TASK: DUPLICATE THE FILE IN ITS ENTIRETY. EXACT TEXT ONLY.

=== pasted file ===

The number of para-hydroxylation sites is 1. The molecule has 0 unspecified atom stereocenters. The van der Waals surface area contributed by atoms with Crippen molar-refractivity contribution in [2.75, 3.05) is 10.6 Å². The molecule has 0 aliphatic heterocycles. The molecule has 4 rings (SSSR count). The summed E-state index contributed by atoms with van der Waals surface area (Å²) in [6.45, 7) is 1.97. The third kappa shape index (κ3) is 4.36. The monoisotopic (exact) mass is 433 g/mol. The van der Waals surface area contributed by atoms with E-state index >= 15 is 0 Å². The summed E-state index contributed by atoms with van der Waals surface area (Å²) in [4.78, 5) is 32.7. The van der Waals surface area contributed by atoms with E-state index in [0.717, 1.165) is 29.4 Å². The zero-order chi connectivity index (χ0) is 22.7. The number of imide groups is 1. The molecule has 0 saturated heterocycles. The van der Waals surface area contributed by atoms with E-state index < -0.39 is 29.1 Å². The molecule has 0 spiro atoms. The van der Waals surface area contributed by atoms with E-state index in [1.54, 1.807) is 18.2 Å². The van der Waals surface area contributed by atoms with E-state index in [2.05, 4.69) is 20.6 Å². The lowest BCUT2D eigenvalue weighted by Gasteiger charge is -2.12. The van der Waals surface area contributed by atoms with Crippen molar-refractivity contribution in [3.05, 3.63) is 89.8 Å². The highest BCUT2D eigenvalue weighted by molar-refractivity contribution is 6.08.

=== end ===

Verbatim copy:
The number of para-hydroxylation sites is 1. The molecule has 0 unspecified atom stereocenters. The van der Waals surface area contributed by atoms with Crippen molar-refractivity contribution in [2.75, 3.05) is 10.6 Å². The molecule has 0 aliphatic heterocycles. The molecule has 4 rings (SSSR count). The summed E-state index contributed by atoms with van der Waals surface area (Å²) in [6.45, 7) is 1.97. The third kappa shape index (κ3) is 4.36. The monoisotopic (exact) mass is 433 g/mol. The van der Waals surface area contributed by atoms with E-state index >= 15 is 0 Å². The summed E-state index contributed by atoms with van der Waals surface area (Å²) in [4.78, 5) is 32.7. The van der Waals surface area contributed by atoms with E-state index in [0.717, 1.165) is 29.4 Å². The zero-order chi connectivity index (χ0) is 22.7. The number of imide groups is 1. The molecule has 0 saturated heterocycles. The van der Waals surface area contributed by atoms with E-state index < -0.39 is 29.1 Å². The molecule has 0 spiro atoms. The van der Waals surface area contributed by atoms with E-state index in [1.54, 1.807) is 18.2 Å². The van der Waals surface area contributed by atoms with E-state index in [2.05, 4.69) is 20.6 Å². The lowest BCUT2D eigenvalue weighted by Gasteiger charge is -2.12. The van der Waals surface area contributed by atoms with Crippen molar-refractivity contribution in [3.05, 3.63) is 89.8 Å². The highest BCUT2D eigenvalue weighted by molar-refractivity contribution is 6.08.